|Throughout the history of Christianity, these icons depicting the feminine aspect with darker skin have been most associated with miracles. While best known for her aspects as mother, healer, and icon of justice and compassion these compelling icons do not deny their inherent duality and thus also embody the very Aztec concept that for life there must be death.|
According to the Histoyre du Mechique, Tezcatlipoca and Quetzalcoatl agree that they can't continue with their re-creation of the world with her around, so they decide to destroy her. Transforming into two great serpents, one snake seizes her left hand and right foot while the other seizes her right hand and left foot. They then rip the monster apart - her upper body becoming the earth and her lower half is thrown into the sky to create the heavens.
This act of violence angers the other gods, and in order to console the earth, it is decided that all plants needed for human life will be created out of her body. The trees, flowers, & herbs come from her hair. The grasses and smaller flowers come form her skin. The mountain ridges and valleys are made from her nose. Her eyes become the source of wells, springs and small caves, while her mouth becomes the source for great rivers and caverns. It is said she still screams for blood during the night & can only be soothed with sacrificial flesh and blood.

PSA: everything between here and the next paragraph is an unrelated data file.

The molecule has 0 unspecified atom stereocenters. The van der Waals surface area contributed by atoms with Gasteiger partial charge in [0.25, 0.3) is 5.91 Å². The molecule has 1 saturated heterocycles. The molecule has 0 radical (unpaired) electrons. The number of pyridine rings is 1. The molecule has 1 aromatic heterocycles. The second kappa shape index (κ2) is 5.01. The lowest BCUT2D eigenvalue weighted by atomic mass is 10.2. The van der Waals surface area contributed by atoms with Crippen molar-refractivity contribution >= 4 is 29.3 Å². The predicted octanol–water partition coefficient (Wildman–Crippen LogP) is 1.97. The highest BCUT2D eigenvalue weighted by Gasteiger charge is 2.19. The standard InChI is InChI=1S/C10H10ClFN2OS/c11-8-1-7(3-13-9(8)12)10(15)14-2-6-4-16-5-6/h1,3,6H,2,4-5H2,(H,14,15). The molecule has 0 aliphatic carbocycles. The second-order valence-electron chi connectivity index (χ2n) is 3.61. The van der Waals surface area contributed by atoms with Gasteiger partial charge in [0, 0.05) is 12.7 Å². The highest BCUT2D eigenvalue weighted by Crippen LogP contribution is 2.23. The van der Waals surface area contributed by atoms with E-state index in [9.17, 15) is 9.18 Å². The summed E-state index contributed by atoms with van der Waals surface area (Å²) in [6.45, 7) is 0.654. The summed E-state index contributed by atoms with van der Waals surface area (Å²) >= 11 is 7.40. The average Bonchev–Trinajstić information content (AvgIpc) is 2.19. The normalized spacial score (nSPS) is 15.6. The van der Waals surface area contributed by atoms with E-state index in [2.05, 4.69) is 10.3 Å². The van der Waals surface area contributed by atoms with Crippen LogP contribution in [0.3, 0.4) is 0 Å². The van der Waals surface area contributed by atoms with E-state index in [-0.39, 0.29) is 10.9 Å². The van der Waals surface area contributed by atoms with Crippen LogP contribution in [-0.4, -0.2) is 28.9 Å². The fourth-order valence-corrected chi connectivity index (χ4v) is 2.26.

(Lust-Goddess): Goddess of sex, with earth and lunar
She was the "eater of sins" to whom the Aztecs confessed their transgressions. Also known as Toci (grandmother), Teteo Innan (mother of the gods), Ixcuina (Four-face) Eater of filth, devourer of sins, goddess of witches and witchcraft. Mother of the corn god Cinteotl
Tlazolteotl has power over all forms of unclean behavior, usually sexual. Confessing sins to Tlazolteotl, one is cleansed. The goddess has four forms or aspects, corresponding to the phases of the moon: a young and carefree temptress, the lover of Quetzalcoatl; the Goddess of gambling and uncertainty; the Great Priestess who consumes and destroys the sins of mankind; and frightful old crone, persecutor and destroyer of youth.